Monday, February 20, 2012

O Pioneers!: Thoughts & Comments

I hope you've all enjoyed reading O Pioneers!, book two of the Willa Cather Novel Reading Challenge.

My Thoughts
O Pioneers! is the novel that sparked my love affair with Cather. I've read it a half dozen times, first in graduate school in my 20s and then for pleasure in my 30s. With each reading I was struck by different characters and scenes. One of the pleasures of re-reading a book is seeing how it can speak to us differently as we change over the years. Reading O Pioneers! now in my mid-40s made it seem like a brand new novel.

In the past I considered the novel a bit disjointed between the stories of Alexander/Carl and Marie/Emil, but with this reading the two stories seemed to smoothly mesh together. From the very first chapter Marie is presented as an object of desire and competition for the men around her. Alexandra is a tall and strong girl who exhibits "Amazonian fierceness," whereas Carl is presented as a lonely & sensitive young man. Emil sits crying hopeless over the kitty that he can't reach and Marie already wants to share her candy with him. It's all right there and then weaves throughout the rest of the novel.

Alexandra and Crazy Ivar remain my favorite characters. It still really pisses me off when Alexandra's thick-headed brothers try to bully her into not marrying Carl, saying that "she liked to run things, and we humored her." They forget that they were ready to walk away from the land and that they don't have an innovative or forward-thinking bone between them. This time around, however, the character who most captured my imagination is Frank Shabata.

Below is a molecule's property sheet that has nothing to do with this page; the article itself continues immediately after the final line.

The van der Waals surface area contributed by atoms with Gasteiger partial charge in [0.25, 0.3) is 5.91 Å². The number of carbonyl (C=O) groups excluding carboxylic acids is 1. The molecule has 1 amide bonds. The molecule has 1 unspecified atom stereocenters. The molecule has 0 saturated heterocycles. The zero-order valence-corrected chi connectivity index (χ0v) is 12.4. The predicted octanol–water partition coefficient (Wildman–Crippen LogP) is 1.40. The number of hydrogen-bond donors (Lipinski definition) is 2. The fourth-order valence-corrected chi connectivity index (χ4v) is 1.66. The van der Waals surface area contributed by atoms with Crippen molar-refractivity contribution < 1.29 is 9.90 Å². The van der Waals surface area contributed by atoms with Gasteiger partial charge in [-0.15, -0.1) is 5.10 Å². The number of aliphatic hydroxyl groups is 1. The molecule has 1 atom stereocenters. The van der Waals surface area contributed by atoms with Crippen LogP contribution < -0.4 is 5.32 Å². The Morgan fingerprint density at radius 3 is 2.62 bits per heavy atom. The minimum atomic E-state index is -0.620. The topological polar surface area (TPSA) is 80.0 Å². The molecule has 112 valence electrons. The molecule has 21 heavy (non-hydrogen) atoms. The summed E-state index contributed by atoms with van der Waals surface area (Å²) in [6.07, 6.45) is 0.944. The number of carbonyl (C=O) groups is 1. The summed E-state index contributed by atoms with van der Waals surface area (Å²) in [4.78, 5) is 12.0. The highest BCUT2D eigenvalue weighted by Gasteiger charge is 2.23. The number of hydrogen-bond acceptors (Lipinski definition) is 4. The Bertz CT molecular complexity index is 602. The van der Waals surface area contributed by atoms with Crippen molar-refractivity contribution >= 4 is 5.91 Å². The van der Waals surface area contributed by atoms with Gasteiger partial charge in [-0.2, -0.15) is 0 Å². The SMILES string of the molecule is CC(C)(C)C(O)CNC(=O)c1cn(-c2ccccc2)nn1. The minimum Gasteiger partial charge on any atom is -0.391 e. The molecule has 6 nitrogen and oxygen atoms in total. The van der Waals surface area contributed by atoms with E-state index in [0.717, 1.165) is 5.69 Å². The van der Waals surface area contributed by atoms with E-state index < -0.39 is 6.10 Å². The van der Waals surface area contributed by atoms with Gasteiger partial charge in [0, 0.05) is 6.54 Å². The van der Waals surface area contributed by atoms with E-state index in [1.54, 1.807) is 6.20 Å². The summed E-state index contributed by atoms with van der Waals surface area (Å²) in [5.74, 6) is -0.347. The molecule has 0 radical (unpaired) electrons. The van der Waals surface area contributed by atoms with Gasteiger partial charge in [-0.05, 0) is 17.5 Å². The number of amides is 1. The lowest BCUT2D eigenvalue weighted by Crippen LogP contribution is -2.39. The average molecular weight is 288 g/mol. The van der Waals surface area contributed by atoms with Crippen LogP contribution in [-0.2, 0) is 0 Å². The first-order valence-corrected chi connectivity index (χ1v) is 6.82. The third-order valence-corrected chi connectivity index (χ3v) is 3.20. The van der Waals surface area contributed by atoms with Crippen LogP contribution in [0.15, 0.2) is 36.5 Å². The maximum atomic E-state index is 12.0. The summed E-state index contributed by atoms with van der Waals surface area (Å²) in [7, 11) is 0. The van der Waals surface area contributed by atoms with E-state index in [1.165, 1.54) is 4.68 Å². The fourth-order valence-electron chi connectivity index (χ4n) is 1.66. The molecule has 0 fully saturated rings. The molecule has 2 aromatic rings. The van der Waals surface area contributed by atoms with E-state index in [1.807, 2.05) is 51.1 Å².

In prior readings I had always despised Frank's egocentric anger, jealousy, and abusive behavior. He seemed like a big, miserable baby, another angry man who made life hell for those closest to him. This time I had much more understanding and compassion for him. Not that I condone his behavior, but he's a capital V, Victim. He's victim to his temperament and circumstances. Frank doesn't do anything to help himself, but keeps himself whipped up in a frenzy, stoking his frustration with stories from the newspaper and imaging Marie having feelings for his hired hands.

I felt more compassion for him now because I can see/admit that I've acted like a victim at points in my life and I've watched loved ones struggle as well. The tragedy of Frank's life is that there’s no one in his life to tell him to knock it off already, to pull up his big boy pants and get on with life. Nor does he have the emotional intelligence to try to understand himself and make some changes in his life: “It had never more than dimly occurred to Frank that he made his own unhappiness.”

Is temperament changeable? Cather implies it is not:
“Frank’s case was all the more painful because he had no one in particular to fix his jealousy upon. . . . At the bottom of his heart Frank knew well enough that if he could once give up his grudge, his wife would come back to him. But he could never in the world do that. The grudge was fundamental. Perhaps he could not have given it up if he had tried" (italics added).
If his condition is fundamental, that means he couldn't have changed it, but perhaps he could have worked to soften the hard edges? Carl seems to be Frank's opposite in this way--he works to sharpen his soft edges, to 'man-up' a bit more for Alexandra. Even if she insists Carl is fine just the way he is, he believes that since they will be living among her people, he wants to fit in as much as possible. Alexandra doesn't agree, but she knows it's what he has to do for himself.

The issue of place has much to do with temperament. As Marie says of her husband, "Frank would be alright in the right place." If Carl and Alexandra lived in a city, Carl would be alright, too. Cather seems to be saying that we need to find the right place and the right people for our temperaments, yet not to take this to the extreme because, "It's bad if all the member of a family think alike. They never get anywhere."